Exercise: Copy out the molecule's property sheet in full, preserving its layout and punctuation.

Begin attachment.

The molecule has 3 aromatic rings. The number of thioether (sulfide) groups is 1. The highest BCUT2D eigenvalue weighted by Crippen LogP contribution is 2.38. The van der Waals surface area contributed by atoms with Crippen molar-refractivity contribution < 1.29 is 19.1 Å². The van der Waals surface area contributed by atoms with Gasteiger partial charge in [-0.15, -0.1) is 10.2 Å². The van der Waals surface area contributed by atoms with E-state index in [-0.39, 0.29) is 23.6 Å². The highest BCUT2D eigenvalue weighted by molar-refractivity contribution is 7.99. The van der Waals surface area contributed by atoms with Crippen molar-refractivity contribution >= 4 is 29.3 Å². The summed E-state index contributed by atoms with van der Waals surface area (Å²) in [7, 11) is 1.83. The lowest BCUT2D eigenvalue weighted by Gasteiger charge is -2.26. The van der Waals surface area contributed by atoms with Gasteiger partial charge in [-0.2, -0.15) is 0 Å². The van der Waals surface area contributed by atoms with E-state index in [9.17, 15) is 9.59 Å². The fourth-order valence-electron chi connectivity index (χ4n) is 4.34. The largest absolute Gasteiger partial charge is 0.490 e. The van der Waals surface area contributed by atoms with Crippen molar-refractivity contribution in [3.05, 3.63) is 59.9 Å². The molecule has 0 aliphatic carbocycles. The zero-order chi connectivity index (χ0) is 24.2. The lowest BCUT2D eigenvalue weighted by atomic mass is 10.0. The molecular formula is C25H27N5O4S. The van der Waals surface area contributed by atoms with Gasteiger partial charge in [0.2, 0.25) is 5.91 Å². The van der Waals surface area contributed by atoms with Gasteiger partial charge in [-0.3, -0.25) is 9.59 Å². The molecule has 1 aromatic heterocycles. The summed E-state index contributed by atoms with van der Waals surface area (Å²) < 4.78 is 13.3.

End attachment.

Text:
The molecule has 3 aromatic rings. The number of thioether (sulfide) groups is 1. The highest BCUT2D eigenvalue weighted by Crippen LogP contribution is 2.38. The van der Waals surface area contributed by atoms with Crippen molar-refractivity contribution < 1.29 is 19.1 Å². The van der Waals surface area contributed by atoms with Gasteiger partial charge in [-0.15, -0.1) is 10.2 Å². The van der Waals surface area contributed by atoms with E-state index in [-0.39, 0.29) is 23.6 Å². The highest BCUT2D eigenvalue weighted by molar-refractivity contribution is 7.99. The van der Waals surface area contributed by atoms with Crippen molar-refractivity contribution >= 4 is 29.3 Å². The summed E-state index contributed by atoms with van der Waals surface area (Å²) in [7, 11) is 1.83. The lowest BCUT2D eigenvalue weighted by Gasteiger charge is -2.26. The van der Waals surface area contributed by atoms with Gasteiger partial charge in [-0.2, -0.15) is 0 Å². The van der Waals surface area contributed by atoms with E-state index in [9.17, 15) is 9.59 Å². The fourth-order valence-electron chi connectivity index (χ4n) is 4.34. The largest absolute Gasteiger partial charge is 0.490 e. The van der Waals surface area contributed by atoms with Crippen molar-refractivity contribution in [3.05, 3.63) is 59.9 Å². The molecule has 0 aliphatic carbocycles. The zero-order chi connectivity index (χ0) is 24.2. The lowest BCUT2D eigenvalue weighted by atomic mass is 10.0. The molecular formula is C25H27N5O4S. The van der Waals surface area contributed by atoms with Gasteiger partial charge in [0.2, 0.25) is 5.91 Å². The van der Waals surface area contributed by atoms with Gasteiger partial charge in [-0.3, -0.25) is 9.59 Å². The molecule has 1 aromatic heterocycles. The summed E-state index contributed by atoms with van der Waals surface area (Å²) < 4.78 is 13.3.